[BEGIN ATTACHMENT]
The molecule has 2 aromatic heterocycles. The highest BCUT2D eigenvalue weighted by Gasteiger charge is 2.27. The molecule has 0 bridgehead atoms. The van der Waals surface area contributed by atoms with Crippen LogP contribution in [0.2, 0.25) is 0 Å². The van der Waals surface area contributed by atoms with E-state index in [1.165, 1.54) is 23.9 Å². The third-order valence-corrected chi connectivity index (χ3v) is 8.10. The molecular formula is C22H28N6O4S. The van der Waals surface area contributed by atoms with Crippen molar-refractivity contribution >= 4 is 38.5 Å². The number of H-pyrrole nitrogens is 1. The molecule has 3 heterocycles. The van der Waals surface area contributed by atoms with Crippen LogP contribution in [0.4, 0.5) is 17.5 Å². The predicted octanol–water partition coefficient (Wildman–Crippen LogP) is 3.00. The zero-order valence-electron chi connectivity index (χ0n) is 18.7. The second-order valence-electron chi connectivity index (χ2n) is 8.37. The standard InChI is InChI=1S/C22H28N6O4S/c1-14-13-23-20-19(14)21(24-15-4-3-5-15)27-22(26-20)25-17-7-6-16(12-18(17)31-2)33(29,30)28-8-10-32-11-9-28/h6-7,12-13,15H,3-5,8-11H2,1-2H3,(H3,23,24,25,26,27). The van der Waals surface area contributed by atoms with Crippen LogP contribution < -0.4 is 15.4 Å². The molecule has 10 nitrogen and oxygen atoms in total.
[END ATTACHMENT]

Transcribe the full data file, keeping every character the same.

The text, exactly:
The molecule has 2 aromatic heterocycles. The highest BCUT2D eigenvalue weighted by Gasteiger charge is 2.27. The molecule has 0 bridgehead atoms. The van der Waals surface area contributed by atoms with Crippen LogP contribution in [0.2, 0.25) is 0 Å². The van der Waals surface area contributed by atoms with E-state index in [1.165, 1.54) is 23.9 Å². The third-order valence-corrected chi connectivity index (χ3v) is 8.10. The molecular formula is C22H28N6O4S. The van der Waals surface area contributed by atoms with Crippen molar-refractivity contribution >= 4 is 38.5 Å². The number of H-pyrrole nitrogens is 1. The molecule has 3 heterocycles. The van der Waals surface area contributed by atoms with Crippen LogP contribution in [0.4, 0.5) is 17.5 Å². The predicted octanol–water partition coefficient (Wildman–Crippen LogP) is 3.00. The zero-order valence-electron chi connectivity index (χ0n) is 18.7. The second-order valence-electron chi connectivity index (χ2n) is 8.37. The standard InChI is InChI=1S/C22H28N6O4S/c1-14-13-23-20-19(14)21(24-15-4-3-5-15)27-22(26-20)25-17-7-6-16(12-18(17)31-2)33(29,30)28-8-10-32-11-9-28/h6-7,12-13,15H,3-5,8-11H2,1-2H3,(H3,23,24,25,26,27). The van der Waals surface area contributed by atoms with Crippen LogP contribution < -0.4 is 15.4 Å². The molecule has 10 nitrogen and oxygen atoms in total.